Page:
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Sharing my Thoughts on Dungeons & Dragons: DM Edition

    So I have run a couple of D&D campaigns over the past 6 years or so, and I would like to share my experiences with it. This all started freshman year of highschool with a couple of friends whom I hadn’t talked to since middle school. They went to the rival high school, so you can see why we didn’t keep in touch as much. Anyways, we still talked every once in a while, and they mentioned they were running a D&D campaign and they needed players. Since I had never played before there was a bit of a learning curve. We started with 3.5 and stuck to that system. Anyways we started playing and I was immediately hooked. We played for anywhere from 5-10 hours every Friday for the next 4 years. It got to the point where we were always playing in some campaign and we rotated through people who wanted to be the Dungeon Master. My friend Chris was our first DM and I like to think he was the best. The stories were cohesive, interesting, and had some sort of medium difficulty level for our group. He claimed that he was making most of the story up as we went, which was something I found amazing. Eventually I would go on to become a DM who does the same thing, but we will get to that later. We ran upwards of 10 different campaigns over the years, some much longer than others. When I eventually started running my own campaigns I quickly found out that using Homebrew classes and mechanics made the game far more interesting to me. This would become my style of DMing eventually, but for now I was just a young buck trying to make the best campaign I could.

    There are a couple of things that every DM should know and always keep in mind. These are also things I did not learn very quickly. The first thing is that the DM is not the enemy of the player. They are there to provide structure to the campaign, and somebody has to control the bad guys. Another thing to remember is that if you want your players to do well, then you will lose. Kinda. In the sense that you control the bad guys, and if the good guys win, then the bad guys have to lose. The way I chose to look at it is that I don’t control the bad guys, but rather I just give them life, and explain how they are acting, instead of creating a divide between the players and the DM. I don’t like to think of the DM as an enemy of the players as this would be a very short campaign if you were. Another thing to know is how your players will play out in certain situations. If you know your players don’t like to search for traps in dungeons, then don’t place hundreds of traps that will instantly kill your players. Now obviously these things are just my opinions and are based off of the way that I play, which certainly isn’t exactly a hardcore strict campaign. I typically don’t keep track of things like food and water, weight, etc. as I feel that these make more problems for the players when we are just there to have fun, beat the bad guys, and save the princess. Some people probably wouldn’t agree with this, but oh well, this is a blog.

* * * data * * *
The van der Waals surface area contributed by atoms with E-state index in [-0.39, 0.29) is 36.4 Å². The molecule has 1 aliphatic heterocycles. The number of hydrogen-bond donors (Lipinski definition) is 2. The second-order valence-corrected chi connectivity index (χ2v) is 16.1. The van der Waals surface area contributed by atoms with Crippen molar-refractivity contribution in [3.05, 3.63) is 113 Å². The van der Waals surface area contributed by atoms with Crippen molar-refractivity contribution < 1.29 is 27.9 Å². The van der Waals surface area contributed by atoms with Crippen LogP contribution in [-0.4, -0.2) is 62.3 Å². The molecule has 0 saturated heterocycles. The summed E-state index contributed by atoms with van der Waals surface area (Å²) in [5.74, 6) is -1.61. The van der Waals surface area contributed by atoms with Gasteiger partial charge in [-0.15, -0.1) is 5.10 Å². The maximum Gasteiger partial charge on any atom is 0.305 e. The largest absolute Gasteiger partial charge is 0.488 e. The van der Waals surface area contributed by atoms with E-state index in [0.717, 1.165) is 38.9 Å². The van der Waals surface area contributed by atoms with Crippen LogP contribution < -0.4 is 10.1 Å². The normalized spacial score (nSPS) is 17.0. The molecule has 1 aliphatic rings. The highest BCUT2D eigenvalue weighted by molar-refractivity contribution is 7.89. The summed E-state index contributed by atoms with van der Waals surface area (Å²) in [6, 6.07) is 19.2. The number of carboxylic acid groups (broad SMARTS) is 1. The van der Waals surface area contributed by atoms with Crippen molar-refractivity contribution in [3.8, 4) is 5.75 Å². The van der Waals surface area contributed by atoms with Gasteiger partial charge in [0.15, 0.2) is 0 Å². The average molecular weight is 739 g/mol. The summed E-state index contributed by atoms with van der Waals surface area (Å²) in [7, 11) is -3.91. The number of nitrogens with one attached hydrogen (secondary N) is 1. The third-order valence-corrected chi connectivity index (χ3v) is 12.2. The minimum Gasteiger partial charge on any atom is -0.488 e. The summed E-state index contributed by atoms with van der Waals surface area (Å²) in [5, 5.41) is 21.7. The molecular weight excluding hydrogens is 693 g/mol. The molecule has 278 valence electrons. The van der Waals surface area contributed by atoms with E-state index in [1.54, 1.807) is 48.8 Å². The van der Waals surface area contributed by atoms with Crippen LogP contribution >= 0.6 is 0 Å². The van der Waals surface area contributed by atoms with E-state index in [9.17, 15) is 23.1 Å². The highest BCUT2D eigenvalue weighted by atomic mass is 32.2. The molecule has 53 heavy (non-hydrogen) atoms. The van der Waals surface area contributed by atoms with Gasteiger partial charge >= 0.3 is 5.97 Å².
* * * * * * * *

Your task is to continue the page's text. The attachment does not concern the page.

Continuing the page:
One of my favorite parts of any campaign is letting the players do pretty much whatever they want. Now this causes many problems initially, but it evens out as the campaign goes on. Learning the mentality of your players is something you should try to do as fast as possible as this will make designing the rest of the campaign even easier. I have generally created my campaigns with some general structure, but nothing too tight as I typically will change events, people, places, etc. as the players move through it. This could be from various reasons, like if one player forgets to look in a chest that has an item to begin a large quest line, so I will just move the key to another chest that they do decide to open. Or maybe the players have a choice to go to City 1, which has their main objective in it, or go to City 2, which is just a side quest. Being able to make these adjustments on the spot is a valuable tool for DMs as it allows them to have to worry less about trying to predict the way the players will act and then make the campaign around that prediction instead of waiting until they do something and making adjustments from there. These things are just ideas that I picked up from various other blogs online, or that I thought of while playing the game, so take them all with a grain of salt. Anyways that’s all I have for today, but I will be back, don’t you worry.

    Posted on Sep 29, 2016 1:09:44 PM by Shawn McCoy in 3.5, in Blogs, in Dm, in d&d, in dungeon master, in dungeons and dragons

    Shawn McCoy

    Written by Shawn McCoy

    Alumni who studied Game Design. Originally from La Mesa, California.

       

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